There are few things worse and dangerous than getting stuck on the side of the road. However, if you are stranded on a toll road in North Texas, help may not be far away.
The North Texas Tollway Authority at any given time has seven Roadway Customer Service trucks rolling up and down their roads, and by May of 2012, they had already responded to 9,500 calls. In each and every incident, the service they provided was free.
Zelalem Woldu is one of the members of the NTTA Roadway Customer Service team.
"There is nothing as important as helping people stranded down the highway,” said Woldu.
That's what he does all day, every day, scanning the highways and looking for those in need.
Safety for Woldu came first. He prepared and setup the truck’s flashing lights and a lighted board system that directed traffic away from the scene. He then called in the license plate of the stranded vehicle and put cones out behind both vehicles to warn other drivers.
Only then, once everyone was as safe as could be, did he approach the driver. In the first incident, the driver got his vehicle back up and running without any help.
Woldu quickly reloaded his gear when another call came in.
"Grey Honda Accord with a flat tire,” said the dispatcher to Woldu.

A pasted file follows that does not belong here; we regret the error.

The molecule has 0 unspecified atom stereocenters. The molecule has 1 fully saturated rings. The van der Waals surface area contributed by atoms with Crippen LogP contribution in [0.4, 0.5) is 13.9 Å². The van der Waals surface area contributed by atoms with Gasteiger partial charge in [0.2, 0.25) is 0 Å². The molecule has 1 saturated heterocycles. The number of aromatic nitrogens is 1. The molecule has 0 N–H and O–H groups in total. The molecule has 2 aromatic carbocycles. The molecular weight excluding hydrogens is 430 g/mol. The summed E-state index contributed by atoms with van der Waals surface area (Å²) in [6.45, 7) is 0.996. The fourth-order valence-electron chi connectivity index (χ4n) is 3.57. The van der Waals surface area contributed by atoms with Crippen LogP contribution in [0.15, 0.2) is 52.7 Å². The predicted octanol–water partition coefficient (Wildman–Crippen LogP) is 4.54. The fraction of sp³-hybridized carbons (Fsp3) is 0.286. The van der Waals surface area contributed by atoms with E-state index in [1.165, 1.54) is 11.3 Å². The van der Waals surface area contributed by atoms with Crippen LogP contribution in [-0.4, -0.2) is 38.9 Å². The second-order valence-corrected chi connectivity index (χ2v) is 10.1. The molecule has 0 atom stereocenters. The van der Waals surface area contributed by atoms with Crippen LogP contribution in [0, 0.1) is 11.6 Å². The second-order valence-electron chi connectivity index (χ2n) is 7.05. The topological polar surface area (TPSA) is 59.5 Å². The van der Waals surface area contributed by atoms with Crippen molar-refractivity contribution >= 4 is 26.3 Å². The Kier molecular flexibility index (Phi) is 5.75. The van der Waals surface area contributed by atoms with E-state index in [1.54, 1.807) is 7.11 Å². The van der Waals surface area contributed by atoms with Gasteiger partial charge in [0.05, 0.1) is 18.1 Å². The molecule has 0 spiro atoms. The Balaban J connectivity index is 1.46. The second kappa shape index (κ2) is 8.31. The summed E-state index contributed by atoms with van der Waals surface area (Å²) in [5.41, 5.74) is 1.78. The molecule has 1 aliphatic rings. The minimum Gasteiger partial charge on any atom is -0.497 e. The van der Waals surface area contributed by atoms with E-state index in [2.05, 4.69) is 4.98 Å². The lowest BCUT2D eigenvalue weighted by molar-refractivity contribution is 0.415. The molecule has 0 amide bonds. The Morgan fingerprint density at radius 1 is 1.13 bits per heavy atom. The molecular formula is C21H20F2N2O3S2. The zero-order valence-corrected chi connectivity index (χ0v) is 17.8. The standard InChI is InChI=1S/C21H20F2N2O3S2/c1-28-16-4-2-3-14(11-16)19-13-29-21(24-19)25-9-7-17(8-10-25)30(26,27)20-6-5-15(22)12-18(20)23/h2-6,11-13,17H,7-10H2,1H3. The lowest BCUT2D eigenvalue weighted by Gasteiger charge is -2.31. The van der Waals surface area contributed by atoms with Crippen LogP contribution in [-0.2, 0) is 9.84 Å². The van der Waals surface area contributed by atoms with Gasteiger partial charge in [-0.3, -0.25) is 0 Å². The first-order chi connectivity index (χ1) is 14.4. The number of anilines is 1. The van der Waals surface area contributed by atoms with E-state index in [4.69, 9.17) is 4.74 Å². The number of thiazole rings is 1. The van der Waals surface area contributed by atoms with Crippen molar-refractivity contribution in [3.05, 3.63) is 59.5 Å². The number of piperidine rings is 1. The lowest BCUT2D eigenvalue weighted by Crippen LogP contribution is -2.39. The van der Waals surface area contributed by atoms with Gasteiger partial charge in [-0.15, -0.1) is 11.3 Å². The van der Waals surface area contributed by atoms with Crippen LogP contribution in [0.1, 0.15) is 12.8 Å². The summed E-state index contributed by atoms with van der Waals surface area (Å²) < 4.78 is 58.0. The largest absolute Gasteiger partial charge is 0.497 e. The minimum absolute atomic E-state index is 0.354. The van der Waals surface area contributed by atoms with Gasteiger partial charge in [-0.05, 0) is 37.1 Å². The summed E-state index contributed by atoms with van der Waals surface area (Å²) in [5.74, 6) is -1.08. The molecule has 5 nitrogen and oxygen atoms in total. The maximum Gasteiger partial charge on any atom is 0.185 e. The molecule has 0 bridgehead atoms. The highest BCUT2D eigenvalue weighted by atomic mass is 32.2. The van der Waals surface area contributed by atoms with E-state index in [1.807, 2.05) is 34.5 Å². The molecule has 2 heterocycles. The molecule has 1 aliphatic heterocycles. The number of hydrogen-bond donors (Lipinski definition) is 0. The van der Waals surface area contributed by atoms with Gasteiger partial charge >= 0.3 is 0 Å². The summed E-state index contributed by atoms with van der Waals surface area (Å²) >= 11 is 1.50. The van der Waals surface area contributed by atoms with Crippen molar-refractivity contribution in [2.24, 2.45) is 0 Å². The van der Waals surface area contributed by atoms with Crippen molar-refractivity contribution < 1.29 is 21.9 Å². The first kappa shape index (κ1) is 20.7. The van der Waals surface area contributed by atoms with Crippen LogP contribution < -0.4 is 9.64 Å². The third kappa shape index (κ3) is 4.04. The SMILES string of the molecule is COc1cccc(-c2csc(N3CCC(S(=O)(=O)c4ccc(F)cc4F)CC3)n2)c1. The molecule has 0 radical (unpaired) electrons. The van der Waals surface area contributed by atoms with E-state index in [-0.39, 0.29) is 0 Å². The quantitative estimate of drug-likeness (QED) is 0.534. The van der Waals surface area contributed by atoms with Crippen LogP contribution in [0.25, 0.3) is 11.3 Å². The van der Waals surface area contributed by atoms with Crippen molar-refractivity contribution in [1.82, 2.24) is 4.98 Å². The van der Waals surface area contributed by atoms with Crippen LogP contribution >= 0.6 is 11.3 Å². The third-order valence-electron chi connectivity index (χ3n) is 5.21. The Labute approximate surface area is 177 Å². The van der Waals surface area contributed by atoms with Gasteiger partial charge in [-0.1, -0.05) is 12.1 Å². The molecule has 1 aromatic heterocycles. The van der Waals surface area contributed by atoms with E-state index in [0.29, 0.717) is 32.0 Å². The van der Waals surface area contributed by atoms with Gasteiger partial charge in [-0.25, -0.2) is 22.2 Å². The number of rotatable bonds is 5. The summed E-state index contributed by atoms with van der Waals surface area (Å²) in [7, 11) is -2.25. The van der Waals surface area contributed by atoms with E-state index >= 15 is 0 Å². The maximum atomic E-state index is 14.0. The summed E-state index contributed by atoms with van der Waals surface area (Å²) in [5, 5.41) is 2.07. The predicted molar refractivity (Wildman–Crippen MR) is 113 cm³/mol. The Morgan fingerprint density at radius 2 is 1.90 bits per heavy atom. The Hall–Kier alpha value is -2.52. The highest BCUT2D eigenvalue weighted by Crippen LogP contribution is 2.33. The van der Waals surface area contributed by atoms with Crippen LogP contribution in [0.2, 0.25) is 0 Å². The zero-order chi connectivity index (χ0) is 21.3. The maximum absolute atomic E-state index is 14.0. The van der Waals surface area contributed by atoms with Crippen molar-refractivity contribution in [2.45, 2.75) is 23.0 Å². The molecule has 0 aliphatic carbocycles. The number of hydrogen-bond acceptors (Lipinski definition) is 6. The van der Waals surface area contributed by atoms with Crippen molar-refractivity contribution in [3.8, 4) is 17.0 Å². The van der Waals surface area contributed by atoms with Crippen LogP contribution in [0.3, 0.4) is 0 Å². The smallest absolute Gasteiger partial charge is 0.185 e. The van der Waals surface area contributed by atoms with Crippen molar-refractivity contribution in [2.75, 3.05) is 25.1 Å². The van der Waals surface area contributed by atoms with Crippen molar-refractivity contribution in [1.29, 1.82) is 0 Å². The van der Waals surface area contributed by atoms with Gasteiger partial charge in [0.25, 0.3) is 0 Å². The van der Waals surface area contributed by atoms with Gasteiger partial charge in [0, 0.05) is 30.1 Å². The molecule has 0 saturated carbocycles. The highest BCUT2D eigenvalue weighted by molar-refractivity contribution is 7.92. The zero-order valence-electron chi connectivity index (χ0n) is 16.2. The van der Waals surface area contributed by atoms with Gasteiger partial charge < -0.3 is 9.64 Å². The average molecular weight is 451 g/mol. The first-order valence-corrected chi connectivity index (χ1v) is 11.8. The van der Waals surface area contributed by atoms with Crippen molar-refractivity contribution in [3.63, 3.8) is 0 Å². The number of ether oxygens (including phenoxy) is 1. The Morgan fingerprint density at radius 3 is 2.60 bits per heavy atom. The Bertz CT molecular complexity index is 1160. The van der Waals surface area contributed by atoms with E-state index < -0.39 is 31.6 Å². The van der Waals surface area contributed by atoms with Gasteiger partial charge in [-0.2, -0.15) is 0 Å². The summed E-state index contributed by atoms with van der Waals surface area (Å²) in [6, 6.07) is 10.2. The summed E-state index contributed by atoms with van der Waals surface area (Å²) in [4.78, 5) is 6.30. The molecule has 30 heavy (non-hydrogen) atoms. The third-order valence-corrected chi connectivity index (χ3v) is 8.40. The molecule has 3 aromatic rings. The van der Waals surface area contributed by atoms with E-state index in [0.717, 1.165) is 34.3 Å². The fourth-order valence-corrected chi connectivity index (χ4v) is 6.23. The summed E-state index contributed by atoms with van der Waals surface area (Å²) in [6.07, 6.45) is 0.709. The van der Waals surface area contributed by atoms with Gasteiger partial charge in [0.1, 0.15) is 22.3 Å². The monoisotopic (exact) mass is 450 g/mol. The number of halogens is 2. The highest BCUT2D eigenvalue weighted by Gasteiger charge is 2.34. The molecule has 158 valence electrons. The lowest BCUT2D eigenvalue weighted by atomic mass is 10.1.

Woldu hit the road and minutes later arrived to find another Roadway Customer Service truck already helping out. Gus Papageorge’s daughter called him with a flat tire, so he called the NTTA.
"Met them here, and they showed up and they are changing the tire for me,” said Papageorge.
He appreciated the service, but really appreciated the added safety.
"Just sitting there in my car and feeling the vibrations of the high speed cars as they are going by, makes you realize what a scary situation it is,” Papageorge told CW 33 News.
Back in the truck and on the road, Woldu scanned the road for more stranded drivers when he came across a motorcyclist who had run out of gas.
"I just didn't even know that service like this was even offered, and I really appreciate it, it was a surprise,” said motorcyclist Adam Gonzales.
Within two minutes, the bike was gassed up and Gonzales headed to work. He was a little late but very appreciative.
"I got to say, it was an answer to God, because I was saying, 'Oh God, what am I going to do?'" said Gonzales.